In response to the Pensions Commission’s recommendations for ‘a new pension settlement for the twenty-first century’, the government brought forward plans for a system of ‘personal accounts’ in 2007 that seem likely to offer little more than the inertia selling of low-cost personal pensions via payroll deduction with investment administration (and perhaps collection) undertaken by the private sector. The contrast with fifty years ago, when Britain faced similar pressures, is striking. Then, Labour presented to the British public proposals for a revolutionary system of ‘National Superannuation’ – a state-run scheme embodying redistribution between higher and lower-paid workers and the accumulation of a very large fund that would be directly invested in stock markets, thus building up a very substantial stake in British industry and commerce. The paper explores the differences between Labour’s proposals in 1957 and the scheme it proposes today. It considers why many trade unions opposed the former but generally support the latter, examines the role of the City in each decade, and asks what these differences tell us about the development of postwar social democracy in Britain. It concludes that Old Labour’s scheme was consistent with social democracy in a way that New Labour’s is not, but it asks whether, despite this, today’s scheme might actually prove more effective at delivering a better income for poorer pensioners.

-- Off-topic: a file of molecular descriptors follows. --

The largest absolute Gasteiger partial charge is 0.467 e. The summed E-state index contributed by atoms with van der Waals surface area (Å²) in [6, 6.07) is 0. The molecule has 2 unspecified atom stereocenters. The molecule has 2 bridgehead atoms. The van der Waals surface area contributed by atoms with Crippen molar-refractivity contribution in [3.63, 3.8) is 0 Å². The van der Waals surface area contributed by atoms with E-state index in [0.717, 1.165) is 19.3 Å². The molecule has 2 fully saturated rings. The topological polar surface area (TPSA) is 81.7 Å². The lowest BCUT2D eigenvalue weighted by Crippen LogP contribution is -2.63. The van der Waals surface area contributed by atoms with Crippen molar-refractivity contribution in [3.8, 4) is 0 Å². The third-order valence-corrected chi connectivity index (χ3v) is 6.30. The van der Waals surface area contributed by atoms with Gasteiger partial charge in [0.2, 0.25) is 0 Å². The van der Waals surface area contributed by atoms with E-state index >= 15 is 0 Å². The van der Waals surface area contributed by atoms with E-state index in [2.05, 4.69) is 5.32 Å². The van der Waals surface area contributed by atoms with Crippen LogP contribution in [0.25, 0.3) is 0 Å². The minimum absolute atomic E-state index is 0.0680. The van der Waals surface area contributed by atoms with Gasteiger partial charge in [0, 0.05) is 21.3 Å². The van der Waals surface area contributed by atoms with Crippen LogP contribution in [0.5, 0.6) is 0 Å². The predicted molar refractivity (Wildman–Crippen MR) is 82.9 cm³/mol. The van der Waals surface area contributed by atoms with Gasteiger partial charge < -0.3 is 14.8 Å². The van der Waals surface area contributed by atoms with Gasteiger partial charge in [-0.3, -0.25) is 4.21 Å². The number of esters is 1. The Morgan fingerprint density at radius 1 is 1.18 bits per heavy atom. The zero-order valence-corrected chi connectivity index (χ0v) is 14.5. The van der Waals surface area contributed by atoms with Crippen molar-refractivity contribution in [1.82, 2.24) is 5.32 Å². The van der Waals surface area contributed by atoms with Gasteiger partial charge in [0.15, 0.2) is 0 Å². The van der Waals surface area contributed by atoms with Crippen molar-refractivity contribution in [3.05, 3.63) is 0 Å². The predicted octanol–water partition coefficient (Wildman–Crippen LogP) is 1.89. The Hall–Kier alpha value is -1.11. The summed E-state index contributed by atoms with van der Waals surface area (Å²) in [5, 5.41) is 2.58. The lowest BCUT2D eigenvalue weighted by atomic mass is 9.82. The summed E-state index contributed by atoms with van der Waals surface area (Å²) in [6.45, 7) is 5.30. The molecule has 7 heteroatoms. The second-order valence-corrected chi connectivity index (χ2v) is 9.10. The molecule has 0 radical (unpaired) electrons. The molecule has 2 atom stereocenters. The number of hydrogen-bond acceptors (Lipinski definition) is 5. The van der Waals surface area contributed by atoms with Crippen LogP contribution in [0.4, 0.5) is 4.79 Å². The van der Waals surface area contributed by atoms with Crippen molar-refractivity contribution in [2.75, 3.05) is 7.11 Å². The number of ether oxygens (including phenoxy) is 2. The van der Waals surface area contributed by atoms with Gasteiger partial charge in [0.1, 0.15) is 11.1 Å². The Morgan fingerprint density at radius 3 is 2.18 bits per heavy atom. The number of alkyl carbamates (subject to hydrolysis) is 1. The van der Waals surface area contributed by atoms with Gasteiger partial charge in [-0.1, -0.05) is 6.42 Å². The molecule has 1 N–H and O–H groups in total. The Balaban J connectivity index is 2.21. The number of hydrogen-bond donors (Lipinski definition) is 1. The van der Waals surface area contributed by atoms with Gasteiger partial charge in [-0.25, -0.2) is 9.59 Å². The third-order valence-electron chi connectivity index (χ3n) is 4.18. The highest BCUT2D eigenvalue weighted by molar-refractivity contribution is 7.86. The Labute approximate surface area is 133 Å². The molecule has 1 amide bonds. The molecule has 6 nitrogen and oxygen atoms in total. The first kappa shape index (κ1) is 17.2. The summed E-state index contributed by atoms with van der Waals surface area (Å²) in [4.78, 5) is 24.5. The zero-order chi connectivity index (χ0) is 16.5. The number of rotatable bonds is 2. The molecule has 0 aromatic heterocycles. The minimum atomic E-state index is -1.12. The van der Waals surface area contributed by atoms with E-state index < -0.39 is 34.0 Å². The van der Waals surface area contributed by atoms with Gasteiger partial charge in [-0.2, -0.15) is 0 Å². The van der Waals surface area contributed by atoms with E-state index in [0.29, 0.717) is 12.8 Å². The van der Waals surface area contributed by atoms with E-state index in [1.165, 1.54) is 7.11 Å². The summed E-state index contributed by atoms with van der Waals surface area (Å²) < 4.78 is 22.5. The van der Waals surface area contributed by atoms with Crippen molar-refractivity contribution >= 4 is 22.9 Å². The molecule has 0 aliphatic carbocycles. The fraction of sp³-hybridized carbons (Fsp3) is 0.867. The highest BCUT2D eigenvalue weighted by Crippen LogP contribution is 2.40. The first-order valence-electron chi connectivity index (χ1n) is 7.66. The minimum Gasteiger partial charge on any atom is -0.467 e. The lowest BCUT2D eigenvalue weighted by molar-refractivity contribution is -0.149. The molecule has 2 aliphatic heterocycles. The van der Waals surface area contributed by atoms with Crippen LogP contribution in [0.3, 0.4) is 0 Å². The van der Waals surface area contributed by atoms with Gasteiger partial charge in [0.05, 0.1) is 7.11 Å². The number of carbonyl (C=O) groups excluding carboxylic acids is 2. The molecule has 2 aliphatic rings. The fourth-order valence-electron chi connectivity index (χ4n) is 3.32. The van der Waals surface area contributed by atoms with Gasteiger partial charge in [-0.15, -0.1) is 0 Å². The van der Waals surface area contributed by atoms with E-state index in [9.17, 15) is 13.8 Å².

|Translated title of the contribution||From 'National Superannuation' to 'Personal Accounts'|
|Title of host publication||Annual conference of the Political Science Association, Swansea, 1-3 April 2008|
|Number of pages||20|
|Publication status||Published - 2 Apr 2008|